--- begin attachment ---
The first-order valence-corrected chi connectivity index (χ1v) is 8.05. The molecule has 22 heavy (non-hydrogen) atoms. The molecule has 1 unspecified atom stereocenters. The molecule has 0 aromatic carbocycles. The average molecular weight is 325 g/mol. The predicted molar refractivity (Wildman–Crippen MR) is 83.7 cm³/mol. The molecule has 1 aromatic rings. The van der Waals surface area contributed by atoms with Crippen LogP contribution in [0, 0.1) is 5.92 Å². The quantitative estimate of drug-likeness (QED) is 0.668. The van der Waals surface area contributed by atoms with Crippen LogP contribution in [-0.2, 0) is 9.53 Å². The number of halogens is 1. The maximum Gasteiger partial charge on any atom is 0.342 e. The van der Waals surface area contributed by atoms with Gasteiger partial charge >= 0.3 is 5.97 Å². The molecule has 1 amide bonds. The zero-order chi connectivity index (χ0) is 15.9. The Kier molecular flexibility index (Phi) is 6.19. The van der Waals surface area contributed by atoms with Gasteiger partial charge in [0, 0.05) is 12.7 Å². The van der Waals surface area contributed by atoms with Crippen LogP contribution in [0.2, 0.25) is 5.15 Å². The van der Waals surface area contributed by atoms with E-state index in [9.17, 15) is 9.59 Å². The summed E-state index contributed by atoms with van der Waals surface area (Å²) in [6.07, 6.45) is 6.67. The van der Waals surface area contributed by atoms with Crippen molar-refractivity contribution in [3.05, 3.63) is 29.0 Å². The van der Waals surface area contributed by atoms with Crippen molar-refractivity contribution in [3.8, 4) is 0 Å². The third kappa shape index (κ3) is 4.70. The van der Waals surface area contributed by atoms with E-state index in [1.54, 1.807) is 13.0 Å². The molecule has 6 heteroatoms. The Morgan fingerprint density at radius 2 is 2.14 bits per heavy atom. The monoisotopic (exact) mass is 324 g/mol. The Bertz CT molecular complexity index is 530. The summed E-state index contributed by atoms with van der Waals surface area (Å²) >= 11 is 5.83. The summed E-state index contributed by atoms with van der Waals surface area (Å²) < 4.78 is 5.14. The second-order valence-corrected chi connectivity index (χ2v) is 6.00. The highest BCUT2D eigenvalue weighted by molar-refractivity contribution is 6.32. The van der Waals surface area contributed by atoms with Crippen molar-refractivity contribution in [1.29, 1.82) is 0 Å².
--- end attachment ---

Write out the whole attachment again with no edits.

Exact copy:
The first-order valence-corrected chi connectivity index (χ1v) is 8.05. The molecule has 22 heavy (non-hydrogen) atoms. The molecule has 1 unspecified atom stereocenters. The molecule has 0 aromatic carbocycles. The average molecular weight is 325 g/mol. The predicted molar refractivity (Wildman–Crippen MR) is 83.7 cm³/mol. The molecule has 1 aromatic rings. The van der Waals surface area contributed by atoms with Crippen LogP contribution in [0, 0.1) is 5.92 Å². The quantitative estimate of drug-likeness (QED) is 0.668. The van der Waals surface area contributed by atoms with Crippen LogP contribution in [-0.2, 0) is 9.53 Å². The number of halogens is 1. The maximum Gasteiger partial charge on any atom is 0.342 e. The van der Waals surface area contributed by atoms with Gasteiger partial charge >= 0.3 is 5.97 Å². The molecule has 1 amide bonds. The zero-order chi connectivity index (χ0) is 15.9. The Kier molecular flexibility index (Phi) is 6.19. The van der Waals surface area contributed by atoms with Gasteiger partial charge in [0, 0.05) is 12.7 Å². The van der Waals surface area contributed by atoms with Crippen LogP contribution in [0.2, 0.25) is 5.15 Å². The van der Waals surface area contributed by atoms with E-state index in [9.17, 15) is 9.59 Å². The summed E-state index contributed by atoms with van der Waals surface area (Å²) in [6.07, 6.45) is 6.67. The van der Waals surface area contributed by atoms with Crippen molar-refractivity contribution in [3.05, 3.63) is 29.0 Å². The van der Waals surface area contributed by atoms with Crippen molar-refractivity contribution in [3.8, 4) is 0 Å². The third kappa shape index (κ3) is 4.70. The van der Waals surface area contributed by atoms with E-state index in [1.54, 1.807) is 13.0 Å². The molecule has 6 heteroatoms. The Morgan fingerprint density at radius 2 is 2.14 bits per heavy atom. The monoisotopic (exact) mass is 324 g/mol. The Bertz CT molecular complexity index is 530. The summed E-state index contributed by atoms with van der Waals surface area (Å²) >= 11 is 5.83. The summed E-state index contributed by atoms with van der Waals surface area (Å²) < 4.78 is 5.14. The second-order valence-corrected chi connectivity index (χ2v) is 6.00. The highest BCUT2D eigenvalue weighted by molar-refractivity contribution is 6.32. The van der Waals surface area contributed by atoms with Crippen molar-refractivity contribution in [1.29, 1.82) is 0 Å².